While transferring the firmware over the air is not the only job of a firmware update mechanism, we want to take a short look on the general firmware update techniques. In the field you will typically see two main techniques, binary replacement or binary patching. Both are described below more detailed.
Binary replacement is the simplest update technique used for firmware updates over the air as well as wired. To perform an update using binary replacement, the firmware binary file has to be downloaded completely first. In between of the downloading and update process some questions appears. The first is where to store the new firmware and the second which mode the firmware is running during download.
Following often used concepts are in place to address these questions:
- Firmware update is stored in a specific part of the volatile flash, during the download normal operation mode can be kept. As soon as the firmware download is completed the operation mode is changed to update mode, which is often part of the bootloader. This mode requires the most memory resources on the updated device due to the fact that at least double of the memory space must be provided. If a rollback mechanism is required at least 3 times space is required - 1x running application, 1x new firmware, 1x rollback firmware. The advantage on the other side is that such device is very hard to brick by a faulty firmware update or even by an interruption during the over the air update.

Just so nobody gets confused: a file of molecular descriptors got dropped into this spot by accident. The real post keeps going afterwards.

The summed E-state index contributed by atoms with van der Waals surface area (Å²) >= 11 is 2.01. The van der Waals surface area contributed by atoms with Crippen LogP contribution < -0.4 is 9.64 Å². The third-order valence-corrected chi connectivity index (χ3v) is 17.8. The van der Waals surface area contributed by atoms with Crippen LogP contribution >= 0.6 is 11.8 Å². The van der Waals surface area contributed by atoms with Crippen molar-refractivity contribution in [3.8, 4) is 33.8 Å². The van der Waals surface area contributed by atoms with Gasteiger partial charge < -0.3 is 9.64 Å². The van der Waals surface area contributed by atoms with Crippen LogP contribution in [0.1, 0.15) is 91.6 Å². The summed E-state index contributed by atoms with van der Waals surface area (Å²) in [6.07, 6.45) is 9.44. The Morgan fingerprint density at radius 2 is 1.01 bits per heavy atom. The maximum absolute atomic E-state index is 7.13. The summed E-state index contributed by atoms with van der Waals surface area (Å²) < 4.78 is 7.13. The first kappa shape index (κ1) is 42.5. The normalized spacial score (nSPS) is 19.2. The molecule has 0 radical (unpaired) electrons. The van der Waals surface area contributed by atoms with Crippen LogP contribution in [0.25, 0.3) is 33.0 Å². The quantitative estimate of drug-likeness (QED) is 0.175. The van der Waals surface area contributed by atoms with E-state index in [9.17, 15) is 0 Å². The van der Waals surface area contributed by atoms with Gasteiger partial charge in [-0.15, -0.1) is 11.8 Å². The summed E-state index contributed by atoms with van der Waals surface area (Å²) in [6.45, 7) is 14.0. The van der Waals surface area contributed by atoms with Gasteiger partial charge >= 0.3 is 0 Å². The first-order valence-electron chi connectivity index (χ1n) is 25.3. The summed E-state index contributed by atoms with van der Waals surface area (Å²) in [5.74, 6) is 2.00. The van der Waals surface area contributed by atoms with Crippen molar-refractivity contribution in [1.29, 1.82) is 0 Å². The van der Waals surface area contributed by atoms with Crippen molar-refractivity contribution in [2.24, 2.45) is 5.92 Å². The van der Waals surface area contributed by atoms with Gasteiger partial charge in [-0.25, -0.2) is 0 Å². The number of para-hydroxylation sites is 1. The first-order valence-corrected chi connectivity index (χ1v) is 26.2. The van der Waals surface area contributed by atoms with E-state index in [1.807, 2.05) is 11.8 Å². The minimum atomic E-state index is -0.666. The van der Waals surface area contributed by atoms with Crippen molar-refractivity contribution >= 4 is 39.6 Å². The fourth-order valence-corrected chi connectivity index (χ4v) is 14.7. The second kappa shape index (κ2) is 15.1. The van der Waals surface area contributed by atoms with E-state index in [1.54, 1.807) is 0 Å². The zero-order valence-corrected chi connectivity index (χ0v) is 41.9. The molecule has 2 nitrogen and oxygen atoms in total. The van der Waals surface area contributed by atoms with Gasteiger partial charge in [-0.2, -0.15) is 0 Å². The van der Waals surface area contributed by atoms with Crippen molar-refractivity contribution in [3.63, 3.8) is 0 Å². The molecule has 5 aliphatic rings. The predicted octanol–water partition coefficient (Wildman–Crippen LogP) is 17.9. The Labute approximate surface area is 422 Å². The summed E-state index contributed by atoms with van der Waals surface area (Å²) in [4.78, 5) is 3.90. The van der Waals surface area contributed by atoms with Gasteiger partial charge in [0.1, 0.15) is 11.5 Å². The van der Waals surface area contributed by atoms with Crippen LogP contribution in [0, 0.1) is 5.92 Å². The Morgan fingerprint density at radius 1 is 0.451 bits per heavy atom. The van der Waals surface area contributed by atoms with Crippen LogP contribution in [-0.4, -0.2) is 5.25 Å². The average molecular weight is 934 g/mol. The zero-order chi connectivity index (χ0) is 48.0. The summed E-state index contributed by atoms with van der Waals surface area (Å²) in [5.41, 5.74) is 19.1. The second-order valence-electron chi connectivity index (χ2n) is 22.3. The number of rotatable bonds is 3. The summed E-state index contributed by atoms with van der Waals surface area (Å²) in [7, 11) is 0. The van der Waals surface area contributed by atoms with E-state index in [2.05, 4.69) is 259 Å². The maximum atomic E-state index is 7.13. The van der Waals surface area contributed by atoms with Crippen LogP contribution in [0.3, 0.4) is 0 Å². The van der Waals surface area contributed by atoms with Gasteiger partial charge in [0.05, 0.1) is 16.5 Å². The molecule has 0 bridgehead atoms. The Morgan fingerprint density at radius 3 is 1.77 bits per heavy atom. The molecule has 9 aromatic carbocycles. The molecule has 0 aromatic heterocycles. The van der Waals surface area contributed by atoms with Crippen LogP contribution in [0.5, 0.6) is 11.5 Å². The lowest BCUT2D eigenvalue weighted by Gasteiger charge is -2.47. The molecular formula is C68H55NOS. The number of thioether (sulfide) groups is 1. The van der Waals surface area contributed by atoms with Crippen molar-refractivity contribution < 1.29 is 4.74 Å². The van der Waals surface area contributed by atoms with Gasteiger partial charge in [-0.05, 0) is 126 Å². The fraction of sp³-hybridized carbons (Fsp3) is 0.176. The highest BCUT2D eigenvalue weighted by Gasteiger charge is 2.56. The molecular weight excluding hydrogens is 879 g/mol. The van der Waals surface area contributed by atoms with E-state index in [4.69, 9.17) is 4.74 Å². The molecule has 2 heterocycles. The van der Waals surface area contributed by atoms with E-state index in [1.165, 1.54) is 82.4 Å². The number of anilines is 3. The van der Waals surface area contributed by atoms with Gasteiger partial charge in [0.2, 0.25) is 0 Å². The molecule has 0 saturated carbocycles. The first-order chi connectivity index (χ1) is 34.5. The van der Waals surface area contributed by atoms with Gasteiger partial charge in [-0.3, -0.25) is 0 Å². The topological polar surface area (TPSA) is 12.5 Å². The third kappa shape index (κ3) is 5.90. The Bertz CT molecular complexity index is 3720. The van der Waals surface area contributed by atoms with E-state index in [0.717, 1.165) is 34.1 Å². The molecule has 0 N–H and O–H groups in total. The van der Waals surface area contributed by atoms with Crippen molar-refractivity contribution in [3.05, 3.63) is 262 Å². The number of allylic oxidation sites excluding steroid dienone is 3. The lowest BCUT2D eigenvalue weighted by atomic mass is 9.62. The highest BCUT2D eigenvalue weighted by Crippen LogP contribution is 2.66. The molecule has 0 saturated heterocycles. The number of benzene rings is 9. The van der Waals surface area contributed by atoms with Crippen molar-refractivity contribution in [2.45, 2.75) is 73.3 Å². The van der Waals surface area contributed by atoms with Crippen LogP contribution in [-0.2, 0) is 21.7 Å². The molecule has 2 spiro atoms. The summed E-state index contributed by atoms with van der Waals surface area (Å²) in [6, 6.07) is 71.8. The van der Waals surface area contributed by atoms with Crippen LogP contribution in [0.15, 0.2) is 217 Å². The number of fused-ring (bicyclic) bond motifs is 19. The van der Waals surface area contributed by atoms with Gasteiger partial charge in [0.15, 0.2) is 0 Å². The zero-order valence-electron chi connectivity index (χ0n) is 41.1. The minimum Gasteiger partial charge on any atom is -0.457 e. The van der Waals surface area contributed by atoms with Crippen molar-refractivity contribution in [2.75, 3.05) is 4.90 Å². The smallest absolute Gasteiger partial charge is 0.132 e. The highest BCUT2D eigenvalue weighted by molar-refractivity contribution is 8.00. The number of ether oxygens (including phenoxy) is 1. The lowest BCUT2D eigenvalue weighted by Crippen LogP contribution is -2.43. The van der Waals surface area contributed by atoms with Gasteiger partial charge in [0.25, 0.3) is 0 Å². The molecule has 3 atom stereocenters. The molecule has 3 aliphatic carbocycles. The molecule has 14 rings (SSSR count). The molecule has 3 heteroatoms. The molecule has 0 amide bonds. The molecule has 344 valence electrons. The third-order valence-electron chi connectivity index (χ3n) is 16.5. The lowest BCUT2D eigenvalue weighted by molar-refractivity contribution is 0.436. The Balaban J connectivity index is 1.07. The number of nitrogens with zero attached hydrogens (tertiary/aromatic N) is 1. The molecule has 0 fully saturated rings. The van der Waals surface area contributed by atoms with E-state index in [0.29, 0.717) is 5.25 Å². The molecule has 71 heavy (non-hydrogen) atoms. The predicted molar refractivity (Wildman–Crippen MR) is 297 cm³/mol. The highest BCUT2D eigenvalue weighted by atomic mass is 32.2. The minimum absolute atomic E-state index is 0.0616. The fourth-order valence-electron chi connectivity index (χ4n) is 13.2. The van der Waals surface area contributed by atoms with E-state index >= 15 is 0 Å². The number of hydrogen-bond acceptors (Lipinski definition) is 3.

- The device is running in a specific update mode (typically in the bootloader) and updates the firmware on the fly. This is the most dangerous concepts due to the fact, that every problem during the update process can lead to a bricked device. The risk for this state can be minimized having a rollback option in place, at least one with minimum functionality but the possibility for an other firmware update chance.